Tomorrow officially marks the second half of the semester. While the majority of our courses are full semester classes, there are some half-semester courses that will begin tomorrow. And in the spirit of starting fresh – or recommitting to best practices, I want to share some advice that faculty members offered our new students at New Student Convocation back in August. Though the audience at that event was new students, this is advice applicable to students of all years. These suggestions have been lightly edited.
Discover new knowledge. Discover your potential. Discover how you can contribute to your community in a positive way.
Remember that education is one thing that can never be taken from you. It is the knowledge that you gain here — that is eternal.
Go. To. Class. Every. Day. See your professor when you have a question — don’t wait!
Get outside. Go for walks. Slow down and breathe.
As you do your work, approach that work thinking that you are studying for yourself, not for the class or for the professor.
Now is not the time to go it alone, but rather to ask for help and accept the gifts that others have to offer … and to reciprocate those gifts back to others.
Your friendship will be one of the most important influences on your character. Choose wisely. Who you choose to be your friends will help to determine the person you become.
Understand that the road to success is paved with smaller failures. Know that perfection is impossible.
Show up. Get to class and participate. Go to concerts, sports events, plays, special lectures. You can’t do everything, but show up every day with the goal of making the most of what is offered to you here.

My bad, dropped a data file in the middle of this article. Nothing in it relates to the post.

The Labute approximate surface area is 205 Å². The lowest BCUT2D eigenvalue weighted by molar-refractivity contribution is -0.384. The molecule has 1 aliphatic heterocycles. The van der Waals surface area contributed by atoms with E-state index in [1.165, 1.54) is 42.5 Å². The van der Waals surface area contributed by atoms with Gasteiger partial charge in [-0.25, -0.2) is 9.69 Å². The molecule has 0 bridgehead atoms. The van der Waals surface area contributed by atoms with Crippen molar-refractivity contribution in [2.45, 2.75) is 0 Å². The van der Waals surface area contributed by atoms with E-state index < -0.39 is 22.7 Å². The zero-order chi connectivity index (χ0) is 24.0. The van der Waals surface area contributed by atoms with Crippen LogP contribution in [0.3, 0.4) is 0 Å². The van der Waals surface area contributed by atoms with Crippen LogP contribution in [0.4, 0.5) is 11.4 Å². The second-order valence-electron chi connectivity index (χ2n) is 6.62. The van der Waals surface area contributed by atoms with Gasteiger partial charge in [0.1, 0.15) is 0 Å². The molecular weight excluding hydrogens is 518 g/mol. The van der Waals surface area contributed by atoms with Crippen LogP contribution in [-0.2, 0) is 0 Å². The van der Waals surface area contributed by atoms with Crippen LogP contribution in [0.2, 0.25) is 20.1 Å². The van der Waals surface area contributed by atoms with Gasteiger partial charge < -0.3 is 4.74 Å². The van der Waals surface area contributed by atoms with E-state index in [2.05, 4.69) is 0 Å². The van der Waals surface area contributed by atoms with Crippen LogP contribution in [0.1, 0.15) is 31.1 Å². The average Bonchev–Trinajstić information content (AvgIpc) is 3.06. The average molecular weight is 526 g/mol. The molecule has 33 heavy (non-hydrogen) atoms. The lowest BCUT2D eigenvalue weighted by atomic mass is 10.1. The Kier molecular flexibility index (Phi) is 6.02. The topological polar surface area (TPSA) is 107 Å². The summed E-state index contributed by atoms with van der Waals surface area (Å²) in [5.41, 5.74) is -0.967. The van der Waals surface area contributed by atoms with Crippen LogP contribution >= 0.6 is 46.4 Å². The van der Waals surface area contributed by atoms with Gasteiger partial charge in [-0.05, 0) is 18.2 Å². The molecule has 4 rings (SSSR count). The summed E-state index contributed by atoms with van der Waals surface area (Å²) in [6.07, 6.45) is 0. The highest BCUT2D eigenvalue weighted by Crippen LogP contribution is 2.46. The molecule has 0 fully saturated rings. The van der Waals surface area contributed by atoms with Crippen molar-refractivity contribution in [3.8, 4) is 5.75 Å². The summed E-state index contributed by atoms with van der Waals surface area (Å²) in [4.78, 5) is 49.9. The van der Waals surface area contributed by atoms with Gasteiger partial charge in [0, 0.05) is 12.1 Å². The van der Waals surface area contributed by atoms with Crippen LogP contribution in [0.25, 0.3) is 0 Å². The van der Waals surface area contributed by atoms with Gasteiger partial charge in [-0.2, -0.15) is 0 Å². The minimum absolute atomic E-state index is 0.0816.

Do things that are hard; you’ll find it was worth your time.
Don’t be afraid to change. Change your major. Change your beliefs. Change your life. Growth can be uncomfortable, but it is worth it.
Take a class you don’t think you’ll enjoy. Meet your professors and find 2-3 mentors. Say yes to opportunities. Study abroad. Do research with a faculty member. Serve in the community. Look out for each other.
Always know your worth is more than a good or bad grade. Never be afraid to shine and don’t be afraid of helping other people shine. You can do this. Trust your community, and trust yourself.
Do the reading 🙂
Honor yourself by asking for help when you need it. This is a supportive campus community that offers the resources you need to succeed and to be your best self.
Practice grace. Welcome humility. Embrace beauty. Embody love.
Think about what you would say to your mother (or little brother or grandfather) if you were to cheat on an assignment and then get caught. Avoid having that conversation by avoiding academic misconduct in the first place.
Don’t be afraid to ask for help. The faculty want you to succeed.
Don’t only seek understanding in the classes you take. Seek an understanding of yourself. Figure out your character and how that character can be developed to change the world, whether locally, nationally, or globally. To make change, you must first know yourself. Take the time to do it!
Enjoy the journey. It will be over before you know it and the memories of it will be with you for the rest of your life.
I couldn’t have said it better myself. Many thanks to my wise faculty colleagues who provided such good advice!
One more item for today: ’25s got their Letters So Dear yesterday, and our Weekly Message for First-Year Families also went up yesterday. This week’s message asks the question “if *I* do it, what is my student learning?’
— by Betsy Chapman, Ph.D. (’92, MA ’94)
Categories: the daily deac